With a Central Bank, Bank “Deregulation” Can Be a Bad Thing

Leading Federal Reserve policymaker Stanley Fischer has hit out at plans to unwind banking regulation, calling it a “terrible mistake.”
President Donald Trump and republican politicians have advocated the repeal of Dodd Frank, a major piece of post-crisis legislation, and the loosening of some capital and liquidity requirements in a bid to ease banks’ ability to lend.
In an interview with the Financial Times on August 16, 2017, Fischer said that loosening capital and liquidity requirements is dangerous and could lead to a new economic crisis. “I find that really, extremely dangerous and extremely short-sighted.”
While Fischer is not a friend of a free market, in this case I am in agreement with Fischer’s comment.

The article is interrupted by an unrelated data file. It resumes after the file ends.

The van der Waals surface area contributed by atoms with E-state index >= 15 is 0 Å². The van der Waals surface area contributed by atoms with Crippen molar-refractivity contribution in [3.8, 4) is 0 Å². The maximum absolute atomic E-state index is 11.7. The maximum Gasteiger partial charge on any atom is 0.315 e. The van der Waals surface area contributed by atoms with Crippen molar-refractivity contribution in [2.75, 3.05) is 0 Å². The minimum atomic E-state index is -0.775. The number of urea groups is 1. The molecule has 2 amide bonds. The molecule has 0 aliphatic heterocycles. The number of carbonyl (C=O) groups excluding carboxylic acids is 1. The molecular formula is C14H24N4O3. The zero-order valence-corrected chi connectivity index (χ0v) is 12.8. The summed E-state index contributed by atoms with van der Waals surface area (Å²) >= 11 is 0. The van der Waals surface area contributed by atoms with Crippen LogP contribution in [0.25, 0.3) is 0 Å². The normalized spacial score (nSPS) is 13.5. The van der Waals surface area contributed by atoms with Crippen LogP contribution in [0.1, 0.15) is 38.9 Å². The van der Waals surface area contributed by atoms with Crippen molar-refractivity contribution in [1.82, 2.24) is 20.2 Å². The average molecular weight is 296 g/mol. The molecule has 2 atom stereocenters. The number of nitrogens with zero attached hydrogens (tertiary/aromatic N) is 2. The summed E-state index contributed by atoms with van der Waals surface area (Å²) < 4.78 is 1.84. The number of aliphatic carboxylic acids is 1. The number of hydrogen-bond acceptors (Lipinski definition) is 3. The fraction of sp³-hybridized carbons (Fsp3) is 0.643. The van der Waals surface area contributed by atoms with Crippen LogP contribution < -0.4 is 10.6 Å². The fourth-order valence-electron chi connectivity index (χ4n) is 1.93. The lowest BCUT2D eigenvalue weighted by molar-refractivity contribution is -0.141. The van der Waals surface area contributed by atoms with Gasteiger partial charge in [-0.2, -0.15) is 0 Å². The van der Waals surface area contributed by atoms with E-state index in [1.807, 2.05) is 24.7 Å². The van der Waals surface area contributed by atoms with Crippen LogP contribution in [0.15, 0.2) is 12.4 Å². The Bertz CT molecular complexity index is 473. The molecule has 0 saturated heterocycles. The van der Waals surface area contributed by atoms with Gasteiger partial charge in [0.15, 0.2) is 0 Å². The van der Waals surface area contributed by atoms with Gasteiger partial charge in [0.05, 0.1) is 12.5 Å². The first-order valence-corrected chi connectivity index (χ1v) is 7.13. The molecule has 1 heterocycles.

A True Free Financial Environment vs A Central-Bank Controlled Financial System The proponents for less control in financial markets hold that fewer restrictions imply a better use of scarce resources, which leads to the generation of more real wealth.
It is true that a free financial environment is an agent of wealth promotion through the efficient use of scarce real resources, while a controlled financial sector stifles the process of real wealth formation. The proponents of deregulated financial markets have overlooked the fact that the present financial system has nothing to do with a free market. What we have at present is a financial system within the framework of the central bank, which promotes monetary inflation and the destruction of the process of real wealth generation through fractional reserve banking. In the present system the more unrestricted the banks are the more money out of ‘thin air’ generated and hence greater damage inflicted upon the wealth generation process. (With genuine free banking (i.e., the absence of the central bank) the potential for the creation of money out of ‘thin air’ is minimal).

This post was published at Ludwig von Mises Institute on Sept 15, 2017.